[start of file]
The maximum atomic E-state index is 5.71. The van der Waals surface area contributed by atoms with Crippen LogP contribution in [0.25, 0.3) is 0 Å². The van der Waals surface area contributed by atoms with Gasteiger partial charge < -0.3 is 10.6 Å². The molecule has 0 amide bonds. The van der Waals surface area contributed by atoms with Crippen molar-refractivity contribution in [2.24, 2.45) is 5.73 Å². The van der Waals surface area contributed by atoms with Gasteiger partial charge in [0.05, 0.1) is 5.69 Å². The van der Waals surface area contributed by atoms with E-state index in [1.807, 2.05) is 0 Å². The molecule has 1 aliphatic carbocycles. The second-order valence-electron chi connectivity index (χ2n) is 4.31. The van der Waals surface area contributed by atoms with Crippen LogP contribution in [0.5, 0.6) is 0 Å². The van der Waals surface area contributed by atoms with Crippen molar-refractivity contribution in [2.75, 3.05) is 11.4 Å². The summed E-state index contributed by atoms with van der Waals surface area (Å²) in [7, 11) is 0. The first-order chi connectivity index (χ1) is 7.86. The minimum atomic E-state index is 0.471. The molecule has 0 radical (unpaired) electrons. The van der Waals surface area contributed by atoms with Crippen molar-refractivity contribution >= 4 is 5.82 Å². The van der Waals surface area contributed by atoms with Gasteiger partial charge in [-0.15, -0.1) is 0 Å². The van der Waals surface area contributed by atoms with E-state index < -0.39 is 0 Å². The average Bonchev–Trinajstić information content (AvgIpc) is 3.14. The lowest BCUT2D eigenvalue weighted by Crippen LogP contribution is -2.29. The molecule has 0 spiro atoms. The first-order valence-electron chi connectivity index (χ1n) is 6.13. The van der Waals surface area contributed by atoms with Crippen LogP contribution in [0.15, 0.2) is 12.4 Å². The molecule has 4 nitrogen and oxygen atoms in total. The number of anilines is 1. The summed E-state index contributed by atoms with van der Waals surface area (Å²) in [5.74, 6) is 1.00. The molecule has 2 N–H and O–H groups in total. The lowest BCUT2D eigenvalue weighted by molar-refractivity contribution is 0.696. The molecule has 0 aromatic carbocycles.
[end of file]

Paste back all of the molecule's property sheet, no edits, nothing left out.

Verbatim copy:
The maximum atomic E-state index is 5.71. The van der Waals surface area contributed by atoms with Crippen LogP contribution in [0.25, 0.3) is 0 Å². The van der Waals surface area contributed by atoms with Gasteiger partial charge < -0.3 is 10.6 Å². The molecule has 0 amide bonds. The van der Waals surface area contributed by atoms with Crippen molar-refractivity contribution in [2.24, 2.45) is 5.73 Å². The van der Waals surface area contributed by atoms with Gasteiger partial charge in [0.05, 0.1) is 5.69 Å². The van der Waals surface area contributed by atoms with E-state index in [1.807, 2.05) is 0 Å². The molecule has 1 aliphatic carbocycles. The second-order valence-electron chi connectivity index (χ2n) is 4.31. The van der Waals surface area contributed by atoms with Crippen LogP contribution in [0.5, 0.6) is 0 Å². The van der Waals surface area contributed by atoms with Crippen molar-refractivity contribution in [2.75, 3.05) is 11.4 Å². The summed E-state index contributed by atoms with van der Waals surface area (Å²) in [7, 11) is 0. The first-order chi connectivity index (χ1) is 7.86. The minimum atomic E-state index is 0.471. The molecule has 0 radical (unpaired) electrons. The van der Waals surface area contributed by atoms with Crippen molar-refractivity contribution >= 4 is 5.82 Å². The van der Waals surface area contributed by atoms with Gasteiger partial charge in [-0.15, -0.1) is 0 Å². The van der Waals surface area contributed by atoms with E-state index < -0.39 is 0 Å². The average Bonchev–Trinajstić information content (AvgIpc) is 3.14. The lowest BCUT2D eigenvalue weighted by Crippen LogP contribution is -2.29. The molecule has 0 spiro atoms. The first-order valence-electron chi connectivity index (χ1n) is 6.13. The van der Waals surface area contributed by atoms with Crippen LogP contribution in [0.15, 0.2) is 12.4 Å². The molecule has 4 nitrogen and oxygen atoms in total. The number of anilines is 1. The summed E-state index contributed by atoms with van der Waals surface area (Å²) in [5.74, 6) is 1.00. The molecule has 2 N–H and O–H groups in total. The lowest BCUT2D eigenvalue weighted by molar-refractivity contribution is 0.696. The molecule has 0 aromatic carbocycles.